FIG. 5 is a partially broken end view of the apparatus shown in FIGS. 1 and 2.
Referring now to FIG. 1 of the drawing, a disk recorder system is schematically shown to include a head-positioning apparatus illustrated generally at 10 for simultaneously positioning a plurality of magnetic heads 12 relative to a corresponding plurality of recording disks 14 which are driven at a constant speed by a motor 16. A recorder/controller 18 inputs and outputs data to and from the heads 12 and generates control signals for input to the head-positioning apparatus 10 as well as monitoring its positional status by means of a head position sensor 20. A pump 22 is provided for supplying pressurized air or other fluid to the apparatus 10 as will be explained in more detail below.
Since the present invention deals primarily with the positioning apparatus 10, the stack of magnetic recording disks 14, the motor 16, the recorder/controller 18 and the head position sensor 20 are merely shown by schematic representation as an aid to the understanding of the subject apparatus.
Referring now additionally to FIG. 2 of the drawing which is a partially broken side elevation, it will be noted that the apparatus 10 is comprised generally of a stator assembly 24 which may be secured to a supporting chassis by a three-point alignment pad 11, an armature assembly 26 and a pump 22. The alignment pad 11 is affixed to the bottom of the stator assembly and includes three adjustable leveling and fastening assemblies 13, the components of which are shown in FIG. 2. More particularly, the assemblies 13 includes a threaded leveling screw 15 which is threaded into a tapped opening 17 in a leg of pad 11, a relieved locking cap 19 for engaging the top of the pad leg, and a hold-down bolt 21 which extends through cap 19 and screw 15, and threads into the system chassis. By loosening the bolts 21 and adjusting appropriate ones of the screws 15, the apparatus 10 can be aligned so that the heads 12 track properly as they move across the recording disks 14.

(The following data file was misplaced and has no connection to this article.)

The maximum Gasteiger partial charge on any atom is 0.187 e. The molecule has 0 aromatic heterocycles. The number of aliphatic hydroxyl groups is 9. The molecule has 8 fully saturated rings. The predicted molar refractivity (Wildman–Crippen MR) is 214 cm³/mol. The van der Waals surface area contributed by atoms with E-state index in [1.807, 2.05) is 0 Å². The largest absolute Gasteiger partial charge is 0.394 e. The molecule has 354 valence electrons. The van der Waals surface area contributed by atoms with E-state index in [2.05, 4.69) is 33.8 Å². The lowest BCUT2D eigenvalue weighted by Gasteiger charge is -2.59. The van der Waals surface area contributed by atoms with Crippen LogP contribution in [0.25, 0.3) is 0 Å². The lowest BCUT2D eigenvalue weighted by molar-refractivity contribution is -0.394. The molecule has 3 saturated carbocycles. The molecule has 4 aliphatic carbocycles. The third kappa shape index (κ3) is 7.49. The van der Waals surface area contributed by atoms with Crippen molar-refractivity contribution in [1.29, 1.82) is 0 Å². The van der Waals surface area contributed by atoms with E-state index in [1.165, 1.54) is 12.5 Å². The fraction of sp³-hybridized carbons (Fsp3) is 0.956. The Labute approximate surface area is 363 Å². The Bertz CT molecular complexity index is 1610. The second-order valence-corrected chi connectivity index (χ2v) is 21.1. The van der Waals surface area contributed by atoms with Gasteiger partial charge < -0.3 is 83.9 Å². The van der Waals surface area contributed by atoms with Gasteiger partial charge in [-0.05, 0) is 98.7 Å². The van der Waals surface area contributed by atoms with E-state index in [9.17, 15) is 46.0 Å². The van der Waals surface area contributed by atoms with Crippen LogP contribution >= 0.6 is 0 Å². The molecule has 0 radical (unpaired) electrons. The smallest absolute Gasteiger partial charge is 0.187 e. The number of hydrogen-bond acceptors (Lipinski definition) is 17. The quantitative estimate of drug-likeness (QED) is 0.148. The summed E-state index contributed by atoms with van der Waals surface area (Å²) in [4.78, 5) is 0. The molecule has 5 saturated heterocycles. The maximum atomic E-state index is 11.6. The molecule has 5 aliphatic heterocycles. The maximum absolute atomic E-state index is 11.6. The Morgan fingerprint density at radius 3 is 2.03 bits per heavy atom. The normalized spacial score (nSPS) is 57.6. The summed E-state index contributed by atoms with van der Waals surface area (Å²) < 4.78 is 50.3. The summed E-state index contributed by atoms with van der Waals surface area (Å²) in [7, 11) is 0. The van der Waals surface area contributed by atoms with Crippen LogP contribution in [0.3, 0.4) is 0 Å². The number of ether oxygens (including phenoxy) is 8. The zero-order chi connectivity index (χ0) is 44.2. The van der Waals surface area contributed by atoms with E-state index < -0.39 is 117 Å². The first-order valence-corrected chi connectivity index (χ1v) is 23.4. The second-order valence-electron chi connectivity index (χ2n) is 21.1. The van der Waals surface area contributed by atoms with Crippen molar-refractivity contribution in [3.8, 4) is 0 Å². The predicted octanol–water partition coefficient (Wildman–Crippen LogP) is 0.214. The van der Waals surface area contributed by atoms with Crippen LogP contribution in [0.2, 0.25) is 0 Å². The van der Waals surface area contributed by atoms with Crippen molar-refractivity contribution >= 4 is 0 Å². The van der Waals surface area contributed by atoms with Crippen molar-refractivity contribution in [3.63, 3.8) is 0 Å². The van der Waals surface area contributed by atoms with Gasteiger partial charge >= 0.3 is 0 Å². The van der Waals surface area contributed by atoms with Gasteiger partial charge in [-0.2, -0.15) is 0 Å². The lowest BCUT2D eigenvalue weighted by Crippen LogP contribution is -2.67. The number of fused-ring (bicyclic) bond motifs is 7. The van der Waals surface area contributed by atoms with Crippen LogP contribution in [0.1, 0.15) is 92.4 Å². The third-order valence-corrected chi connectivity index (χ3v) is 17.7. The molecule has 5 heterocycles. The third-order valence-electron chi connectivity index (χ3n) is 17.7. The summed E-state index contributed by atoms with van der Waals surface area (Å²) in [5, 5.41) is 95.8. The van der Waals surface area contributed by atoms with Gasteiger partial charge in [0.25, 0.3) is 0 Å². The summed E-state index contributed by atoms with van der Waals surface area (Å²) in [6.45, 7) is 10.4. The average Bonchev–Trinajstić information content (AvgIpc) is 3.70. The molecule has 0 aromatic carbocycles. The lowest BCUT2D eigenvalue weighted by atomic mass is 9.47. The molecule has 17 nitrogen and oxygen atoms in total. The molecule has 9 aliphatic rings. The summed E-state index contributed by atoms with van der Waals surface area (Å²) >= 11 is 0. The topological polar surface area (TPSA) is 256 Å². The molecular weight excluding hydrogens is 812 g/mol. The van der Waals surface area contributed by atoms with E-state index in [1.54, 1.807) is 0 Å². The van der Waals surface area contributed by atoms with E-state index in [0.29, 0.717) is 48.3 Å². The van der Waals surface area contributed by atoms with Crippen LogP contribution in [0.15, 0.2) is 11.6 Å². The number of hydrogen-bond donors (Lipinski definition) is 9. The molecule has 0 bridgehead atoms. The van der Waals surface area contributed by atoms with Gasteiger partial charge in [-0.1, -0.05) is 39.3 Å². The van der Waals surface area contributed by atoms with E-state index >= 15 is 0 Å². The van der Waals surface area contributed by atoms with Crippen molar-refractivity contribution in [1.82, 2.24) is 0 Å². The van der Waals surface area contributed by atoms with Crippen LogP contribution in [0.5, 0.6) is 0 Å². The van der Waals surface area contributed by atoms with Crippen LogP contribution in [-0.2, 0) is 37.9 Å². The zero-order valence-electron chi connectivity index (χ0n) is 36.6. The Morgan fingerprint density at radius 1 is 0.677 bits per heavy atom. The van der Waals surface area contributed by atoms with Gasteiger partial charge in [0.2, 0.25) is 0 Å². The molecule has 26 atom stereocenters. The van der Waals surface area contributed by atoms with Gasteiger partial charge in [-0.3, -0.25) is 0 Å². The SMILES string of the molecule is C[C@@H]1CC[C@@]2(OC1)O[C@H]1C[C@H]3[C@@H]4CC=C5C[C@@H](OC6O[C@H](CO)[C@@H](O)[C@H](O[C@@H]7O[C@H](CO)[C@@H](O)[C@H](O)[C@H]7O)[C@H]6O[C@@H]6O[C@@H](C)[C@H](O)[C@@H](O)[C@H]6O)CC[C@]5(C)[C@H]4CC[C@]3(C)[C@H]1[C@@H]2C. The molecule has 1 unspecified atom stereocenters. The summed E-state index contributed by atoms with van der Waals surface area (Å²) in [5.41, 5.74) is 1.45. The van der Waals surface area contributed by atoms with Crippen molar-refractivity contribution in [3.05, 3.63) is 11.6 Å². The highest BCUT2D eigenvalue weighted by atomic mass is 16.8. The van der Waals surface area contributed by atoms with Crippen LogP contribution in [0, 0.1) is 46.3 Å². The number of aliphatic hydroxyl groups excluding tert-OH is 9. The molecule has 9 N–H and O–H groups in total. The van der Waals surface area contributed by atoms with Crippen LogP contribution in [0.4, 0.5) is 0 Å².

The stator assembly 24 is comprised of a circular backing plate 28 having a pair of main bores 30 and 32 which are disposed on opposite sides of the center of plate 28 and at equal distances therefrom. Disposed below the bores 30 and 32 is another tapped bore 36. As illustrated more clearly in FIG. 3, on the inside face of plate 28, annular grooves 38 and 39 contiguous with and circumscribing the bores 30 and 32, respectively, are provided along with Y-shaped groove 40 which interconnects grooves 38 and 39 with bore 36, and also interconnects bore 36 to the one end of an annular cavity 62 which is described below.
Affixed to the outer perimeter of plate 28 is a cylindrical outer housing 44 which contains and provides support for a plurality of elongated bar magnets 46 which are contiguously arrayed around the inner surface thereof. Alternatively, an array of electromagnetic windings could be substituted for the bar magnets. Secured to the center of plate 28 by suitable means that are not shown is an elongated cylinder 48 which has a pair of bores 50 and 52 extending therethrough. These bores are of a larger diameter than but are concentric with the bores 30 and 32, respectively. Also provided in the cylinder 48 are a pair of bored passageways 54 and 56, which respectively extend from the bore 34 to the central parts of the bores 50 and 52. A shallow oversized recess 58 is also provided at the ends of passageways 54, 56, as indicated, for accommodating a resilient O-ring 60 which provides an air-tight seal around the communicating bores.